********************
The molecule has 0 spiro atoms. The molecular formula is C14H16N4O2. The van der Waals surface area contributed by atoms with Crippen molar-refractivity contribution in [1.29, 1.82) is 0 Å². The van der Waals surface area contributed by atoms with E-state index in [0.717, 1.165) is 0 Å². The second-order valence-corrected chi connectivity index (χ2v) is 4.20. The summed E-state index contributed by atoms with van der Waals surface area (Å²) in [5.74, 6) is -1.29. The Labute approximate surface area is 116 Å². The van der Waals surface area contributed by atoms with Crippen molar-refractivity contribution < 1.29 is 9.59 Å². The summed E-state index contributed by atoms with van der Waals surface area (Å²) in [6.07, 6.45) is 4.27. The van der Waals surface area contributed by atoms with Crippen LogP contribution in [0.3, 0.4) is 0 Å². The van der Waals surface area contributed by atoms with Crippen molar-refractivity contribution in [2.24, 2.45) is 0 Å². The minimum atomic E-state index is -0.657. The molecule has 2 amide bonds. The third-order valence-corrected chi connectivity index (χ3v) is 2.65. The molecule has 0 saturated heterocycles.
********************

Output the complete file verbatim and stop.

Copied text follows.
The molecule has 0 spiro atoms. The molecular formula is C14H16N4O2. The van der Waals surface area contributed by atoms with Crippen molar-refractivity contribution in [1.29, 1.82) is 0 Å². The van der Waals surface area contributed by atoms with E-state index in [0.717, 1.165) is 0 Å². The second-order valence-corrected chi connectivity index (χ2v) is 4.20. The summed E-state index contributed by atoms with van der Waals surface area (Å²) in [5.74, 6) is -1.29. The Labute approximate surface area is 116 Å². The van der Waals surface area contributed by atoms with Crippen molar-refractivity contribution < 1.29 is 9.59 Å². The summed E-state index contributed by atoms with van der Waals surface area (Å²) in [6.07, 6.45) is 4.27. The van der Waals surface area contributed by atoms with Crippen LogP contribution in [0.3, 0.4) is 0 Å². The van der Waals surface area contributed by atoms with Crippen molar-refractivity contribution in [2.24, 2.45) is 0 Å². The minimum atomic E-state index is -0.657. The molecule has 2 amide bonds. The third-order valence-corrected chi connectivity index (χ3v) is 2.65. The molecule has 0 saturated heterocycles.